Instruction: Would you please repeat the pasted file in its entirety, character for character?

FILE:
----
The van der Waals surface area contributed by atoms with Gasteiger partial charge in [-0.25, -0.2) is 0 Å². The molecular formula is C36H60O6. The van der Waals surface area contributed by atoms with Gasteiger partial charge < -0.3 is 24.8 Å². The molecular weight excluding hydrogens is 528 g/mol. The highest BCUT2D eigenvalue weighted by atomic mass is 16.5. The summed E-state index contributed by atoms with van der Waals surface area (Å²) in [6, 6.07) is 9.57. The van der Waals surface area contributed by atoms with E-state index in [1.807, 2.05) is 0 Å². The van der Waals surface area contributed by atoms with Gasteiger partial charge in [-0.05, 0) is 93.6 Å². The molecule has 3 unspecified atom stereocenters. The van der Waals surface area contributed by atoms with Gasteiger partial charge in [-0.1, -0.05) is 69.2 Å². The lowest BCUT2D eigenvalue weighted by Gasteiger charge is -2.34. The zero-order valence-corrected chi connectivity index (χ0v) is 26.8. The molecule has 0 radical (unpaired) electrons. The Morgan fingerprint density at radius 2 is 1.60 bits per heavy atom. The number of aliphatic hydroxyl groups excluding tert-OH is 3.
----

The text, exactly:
The van der Waals surface area contributed by atoms with Gasteiger partial charge in [-0.25, -0.2) is 0 Å². The molecular formula is C36H60O6. The van der Waals surface area contributed by atoms with Gasteiger partial charge < -0.3 is 24.8 Å². The molecular weight excluding hydrogens is 528 g/mol. The highest BCUT2D eigenvalue weighted by atomic mass is 16.5. The summed E-state index contributed by atoms with van der Waals surface area (Å²) in [6, 6.07) is 9.57. The van der Waals surface area contributed by atoms with E-state index in [1.807, 2.05) is 0 Å². The van der Waals surface area contributed by atoms with Gasteiger partial charge in [-0.05, 0) is 93.6 Å². The molecule has 3 unspecified atom stereocenters. The van der Waals surface area contributed by atoms with Gasteiger partial charge in [-0.1, -0.05) is 69.2 Å². The lowest BCUT2D eigenvalue weighted by Gasteiger charge is -2.34. The zero-order valence-corrected chi connectivity index (χ0v) is 26.8. The molecule has 0 radical (unpaired) electrons. The Morgan fingerprint density at radius 2 is 1.60 bits per heavy atom. The number of aliphatic hydroxyl groups excluding tert-OH is 3.